Kristin's Reviews > Following Atticus: Forty-Eight High Peaks, One Little Dog, and an Extraordinary Friendship

Following Atticus by Tom Ryan
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's review
Oct 23, 2011

it was amazing
Read from October 16 to 23, 2011

While not quite as moving as 'Merle's Door", "Following Atticus" is a book in the same vein, where a man partners with an unlikely canine traveling companion to explore the great outdoors. In this case, the author, Tom Ryan, finds himself as a bachelor living in small-town New England, self-publishing a commentary newspaper about the goings-on in the town, when he adopts an unwanted miniature Schnauzer. Though his time with Maxwell was brief, the pair became well-known in Newburyport, and it inspired Ryan to adopt another miniature Schnauzer from a breeder in Louisiana, naming him Atticus.
Ryan brings his troubled childhood into the story early, as he lost his mother at a young age and his father never built a strong relationship with any of his 9 children, of whom Tom was the youngest, nor did Ryan have a tight bond with any of his siblings. A chance hike with 2 of his brothers and memories of camping trips in New Hampshire's White Mountains awakened an inner peace within Ryan, and he soon learned that Atticus felt the same way. Ryan and Atticus begin doing regular hikes in the White Mountains, and Ryan takes the opportunity to write letters about the hikes to his father in hopes of using this common experience to form the bond they never had.
Being a small dog, Atticus gets many looks from other hikers used to only seeing large breeds like Newfoundlands and retrievers accompanying their human partners on the trails. Ryan realizes that they are a well-matched pair though, as Atticus' small legs and subsequent slower speed work well with Ryan's out-of-shape body. Even so, Atticus consistently outpaces Ryan, possibly due to puppy energy early on, but more likely because Ryan often finds Atticus sitting on a ledge with the best view of nature when he finally catches up, and suspects the dog wants to get to these Zen places and thus rushes ahead.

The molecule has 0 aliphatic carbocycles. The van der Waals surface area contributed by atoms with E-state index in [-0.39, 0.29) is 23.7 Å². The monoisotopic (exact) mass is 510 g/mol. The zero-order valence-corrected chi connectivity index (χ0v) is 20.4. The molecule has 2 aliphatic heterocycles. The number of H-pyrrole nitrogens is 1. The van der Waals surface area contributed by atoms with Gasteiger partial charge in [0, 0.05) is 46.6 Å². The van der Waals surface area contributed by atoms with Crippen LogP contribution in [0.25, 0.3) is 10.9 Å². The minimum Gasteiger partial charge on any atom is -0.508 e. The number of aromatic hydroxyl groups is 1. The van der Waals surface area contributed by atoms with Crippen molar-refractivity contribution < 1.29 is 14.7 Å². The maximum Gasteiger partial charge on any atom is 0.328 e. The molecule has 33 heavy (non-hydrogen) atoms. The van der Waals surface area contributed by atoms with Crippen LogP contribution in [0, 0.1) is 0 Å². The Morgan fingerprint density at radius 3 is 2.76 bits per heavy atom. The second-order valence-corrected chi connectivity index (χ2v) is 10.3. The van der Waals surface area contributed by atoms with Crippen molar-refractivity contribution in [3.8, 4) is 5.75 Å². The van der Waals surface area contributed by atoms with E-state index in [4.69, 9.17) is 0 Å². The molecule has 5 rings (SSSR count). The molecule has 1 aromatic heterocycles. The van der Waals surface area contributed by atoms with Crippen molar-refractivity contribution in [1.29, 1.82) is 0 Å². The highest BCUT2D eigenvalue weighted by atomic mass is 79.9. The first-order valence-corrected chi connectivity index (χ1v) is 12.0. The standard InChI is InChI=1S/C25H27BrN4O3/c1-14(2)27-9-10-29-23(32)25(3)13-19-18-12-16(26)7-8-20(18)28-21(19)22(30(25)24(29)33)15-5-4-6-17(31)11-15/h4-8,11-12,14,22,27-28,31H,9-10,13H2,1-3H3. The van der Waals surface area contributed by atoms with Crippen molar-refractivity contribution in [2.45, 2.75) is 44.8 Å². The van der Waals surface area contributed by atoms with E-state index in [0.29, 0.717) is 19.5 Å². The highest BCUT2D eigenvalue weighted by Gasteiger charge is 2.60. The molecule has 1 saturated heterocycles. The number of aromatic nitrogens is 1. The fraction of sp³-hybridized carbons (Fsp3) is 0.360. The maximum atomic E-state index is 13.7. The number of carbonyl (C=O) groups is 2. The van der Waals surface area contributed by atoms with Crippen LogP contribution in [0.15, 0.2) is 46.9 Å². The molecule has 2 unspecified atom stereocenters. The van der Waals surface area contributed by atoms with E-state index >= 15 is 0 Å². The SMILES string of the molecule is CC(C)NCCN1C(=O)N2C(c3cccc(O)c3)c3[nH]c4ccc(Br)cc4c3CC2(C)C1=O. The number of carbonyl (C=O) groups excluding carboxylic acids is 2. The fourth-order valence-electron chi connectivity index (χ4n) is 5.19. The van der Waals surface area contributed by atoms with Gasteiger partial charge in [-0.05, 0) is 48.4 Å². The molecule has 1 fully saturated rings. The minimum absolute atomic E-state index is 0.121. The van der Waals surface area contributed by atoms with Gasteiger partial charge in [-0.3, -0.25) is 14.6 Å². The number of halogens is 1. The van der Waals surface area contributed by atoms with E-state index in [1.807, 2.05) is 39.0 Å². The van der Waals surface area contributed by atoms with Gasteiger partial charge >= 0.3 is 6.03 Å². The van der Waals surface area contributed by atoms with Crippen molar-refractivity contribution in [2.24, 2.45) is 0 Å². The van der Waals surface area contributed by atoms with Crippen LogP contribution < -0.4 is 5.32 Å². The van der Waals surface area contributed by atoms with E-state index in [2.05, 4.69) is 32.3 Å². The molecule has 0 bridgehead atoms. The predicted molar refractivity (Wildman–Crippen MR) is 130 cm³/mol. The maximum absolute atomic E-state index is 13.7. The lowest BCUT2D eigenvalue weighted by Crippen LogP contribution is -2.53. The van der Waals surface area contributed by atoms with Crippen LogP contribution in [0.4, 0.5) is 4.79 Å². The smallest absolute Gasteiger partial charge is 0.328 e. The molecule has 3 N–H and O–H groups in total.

2 major events in the lives of Atticus and Ryan set the wheels in motion for special fundraising journeys to climb all 48 4,000+ foot peaks in the White Mountains twice each winter, for 2 consecutive winters. Only one dog had ever climbed all 48 in one winter, a Newfoundland, and doing the whole set twice was a feat never done by a canine and rarely, if ever, done by a human. These journeys cause Ryan to re-evaluate his life again and make some tough decisions.
Overall, a great read on approach to winter, showing the true strength of the canine-human bond. I also like that the book doesn't truly end, as it wraps up the story Ryan presents but left me with the feeling that Ryan and Atticus have many journeys ahead in their beloved mountains.

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